place in theoretical nuclear structure physics. With the development of new concepts, the exploitation of symbiotic collaborations with scientists in diverse fields, and advances in computing technology and numerical algorithms, theorists are progressing toward understanding the nucleus in a comprehensive and unified way.
Shell Structure: A Moving Target
The concept of nucleons moving in orbits within the nucleus under the influence of a common force gives rise to the ideas of shell structure and resulting magic numbers. Like an electron’s motion in an atom, nucleonic orbits bunch together in energy, forming shells, and nuclei having filled nucleonic shells (nuclear “noble gases”) are exceptionally well bound. The numbers of nucleons needed to fill each successive shell are called the magic numbers: The traditional ones are 2, 8, 20, 28, 50, 82, and 126 (some of these are exemplified in Figure 2.1). Thus a nucleus such as lead-208, with 82 protons and 126 neutrons, is doubly “magic.” The concept of magic numbers in turn introduces the idea of valence nucleons—those beyond a magic number. Thus, in considering the structure of nuclei like lead-210, one can, to some approximation, consider only the last two valence neutrons rather than all 210. When proposed in the late 1940s, this was a revolutionary concept: How could individual nucleons, which fill most of the nuclear volume, orbit so freely without generating an absolute chaos of collisions? Of course, the Pauli exclusion principle is now understood to play a key role here, and the resulting model of nucleonic orbits has become the template used for over half a century to view nuclear structure.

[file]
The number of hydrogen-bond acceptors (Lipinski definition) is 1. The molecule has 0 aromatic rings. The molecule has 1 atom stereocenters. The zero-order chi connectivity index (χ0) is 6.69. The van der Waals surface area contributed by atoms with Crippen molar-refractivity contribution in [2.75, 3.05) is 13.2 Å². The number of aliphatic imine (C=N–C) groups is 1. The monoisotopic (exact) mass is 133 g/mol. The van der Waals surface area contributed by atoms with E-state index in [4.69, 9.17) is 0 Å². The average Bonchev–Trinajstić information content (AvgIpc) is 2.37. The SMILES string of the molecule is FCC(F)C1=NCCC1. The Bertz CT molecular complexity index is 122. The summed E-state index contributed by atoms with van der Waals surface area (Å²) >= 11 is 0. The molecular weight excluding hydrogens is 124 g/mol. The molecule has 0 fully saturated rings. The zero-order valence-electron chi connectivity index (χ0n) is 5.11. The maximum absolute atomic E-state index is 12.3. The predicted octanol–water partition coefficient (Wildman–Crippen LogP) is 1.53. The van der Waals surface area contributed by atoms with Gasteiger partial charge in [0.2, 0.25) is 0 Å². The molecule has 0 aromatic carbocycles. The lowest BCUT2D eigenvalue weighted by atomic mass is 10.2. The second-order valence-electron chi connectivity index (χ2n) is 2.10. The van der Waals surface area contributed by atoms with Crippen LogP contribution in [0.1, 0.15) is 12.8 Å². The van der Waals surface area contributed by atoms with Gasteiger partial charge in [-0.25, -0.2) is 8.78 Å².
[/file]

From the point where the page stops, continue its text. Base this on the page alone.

One experimental hallmark of nuclear structure is the behavior of the first excited state with angular momentum 2 and positive parity in even-even nuclei. This state, usually the lowest energy excitation in such nuclei, is a bellwether of structure. Its excitation energy takes on high values at magic numbers and low values as the number of valence nucleons increases and collective behavior emerges. The picture of nuclear shells leads to the beautiful regularities and simple repeated patterns, illustrated in Figure 1.2 and seen here in the energies of the 2+ states shown at the top of Figure 2.2. The concept of magic numbers was forged from data based on stable or near-stable nuclei. Recently, however, the traditional magic numbers underwent major revisions as previously unavailable species became accessible. The shell structure known from stable nuclei is no longer viewed as an immutable construct but instead is seen as an evolving moving target. Indeed the elucidation of changing shell structure is one of the triumphs of recent experiments in nuclear structure at exotic beam facilities worldwide. For example, experiments